Andalucia is an area of enchanting and extraordinarily varied scenery. Crossing it from Granada, home to the Alhambra Palace, to Malaga, the gateway to Africa, you are more likely to be held up by a herd of goats jamming the narrow lanes than by the scarce traffic. Travelling on horseback in 1750, Etienne de Silhouette described this area as “the best part of all Spain, the most fertile, the richest; in short, the one in which all of Nature’s gifts have been distributed”.
Landscapes apart, Andalucia is also one of the great melting-pots of the Mediterranean. It is the westernmost meeting-place of the pre-historic migrants from the Greek islands and later the Phoenicians, Carthaginians and Romans. Later, and more significantly, came great waves of Muslim invaders - Moors and Berbers from Morocco, the last of the Omayyads from Damascus, and other Arabs from Syria. Their kingdom,“Al-Andalus”, lasted over 700 years, leaving a rich cultural heritage and distinctive traditions you will see, as you rest in villages having a distinctive Moorish character.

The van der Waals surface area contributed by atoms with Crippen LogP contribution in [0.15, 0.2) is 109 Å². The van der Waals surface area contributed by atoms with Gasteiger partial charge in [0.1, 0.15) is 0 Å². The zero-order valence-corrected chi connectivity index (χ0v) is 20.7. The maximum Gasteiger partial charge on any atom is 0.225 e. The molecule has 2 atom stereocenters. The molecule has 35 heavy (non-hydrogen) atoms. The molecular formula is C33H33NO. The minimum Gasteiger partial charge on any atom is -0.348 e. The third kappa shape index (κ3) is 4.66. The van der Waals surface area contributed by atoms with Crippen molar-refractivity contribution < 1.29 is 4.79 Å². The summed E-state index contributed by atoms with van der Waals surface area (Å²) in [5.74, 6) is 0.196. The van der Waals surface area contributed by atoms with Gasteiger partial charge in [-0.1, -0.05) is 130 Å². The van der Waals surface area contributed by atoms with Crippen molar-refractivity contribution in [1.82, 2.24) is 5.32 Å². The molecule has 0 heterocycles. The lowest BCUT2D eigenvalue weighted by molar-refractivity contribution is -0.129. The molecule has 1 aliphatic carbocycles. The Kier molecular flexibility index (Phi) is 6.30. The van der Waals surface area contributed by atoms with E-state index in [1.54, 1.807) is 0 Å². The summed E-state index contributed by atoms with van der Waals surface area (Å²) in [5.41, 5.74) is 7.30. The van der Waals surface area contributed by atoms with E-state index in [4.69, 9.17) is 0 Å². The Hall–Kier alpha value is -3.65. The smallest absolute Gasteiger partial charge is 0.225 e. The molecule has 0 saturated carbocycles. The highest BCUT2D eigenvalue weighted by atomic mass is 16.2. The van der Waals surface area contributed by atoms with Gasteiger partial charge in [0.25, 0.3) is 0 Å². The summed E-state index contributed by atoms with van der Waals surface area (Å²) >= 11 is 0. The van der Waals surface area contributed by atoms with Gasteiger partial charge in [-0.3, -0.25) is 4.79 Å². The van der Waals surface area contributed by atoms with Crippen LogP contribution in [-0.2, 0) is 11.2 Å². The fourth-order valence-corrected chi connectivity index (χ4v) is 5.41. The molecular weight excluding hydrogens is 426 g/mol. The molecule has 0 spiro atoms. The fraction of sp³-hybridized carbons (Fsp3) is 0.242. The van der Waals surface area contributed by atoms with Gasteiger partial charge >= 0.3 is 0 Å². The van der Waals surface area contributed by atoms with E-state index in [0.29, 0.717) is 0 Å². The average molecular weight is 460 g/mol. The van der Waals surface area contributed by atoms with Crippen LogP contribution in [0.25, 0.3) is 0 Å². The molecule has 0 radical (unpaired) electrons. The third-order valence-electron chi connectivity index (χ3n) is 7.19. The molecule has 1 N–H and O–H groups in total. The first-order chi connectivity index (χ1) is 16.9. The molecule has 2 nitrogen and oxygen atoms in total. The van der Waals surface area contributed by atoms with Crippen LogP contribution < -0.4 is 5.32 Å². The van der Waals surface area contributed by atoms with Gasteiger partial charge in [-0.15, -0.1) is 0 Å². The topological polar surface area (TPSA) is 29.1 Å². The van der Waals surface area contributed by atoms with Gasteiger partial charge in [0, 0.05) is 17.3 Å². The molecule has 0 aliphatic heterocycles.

You can explore minarets of old mosques scarcely disguised as spires on baroque and gothic churches, Mudejar arches, jasmine-scented courtyards and castellated fortresses. The rural charm of this fascinating region is further enhanced by abundant greetings from the friendly descendants of such a cosmopolitan past, making this a relaxing and rewarding opportunity for active exploration!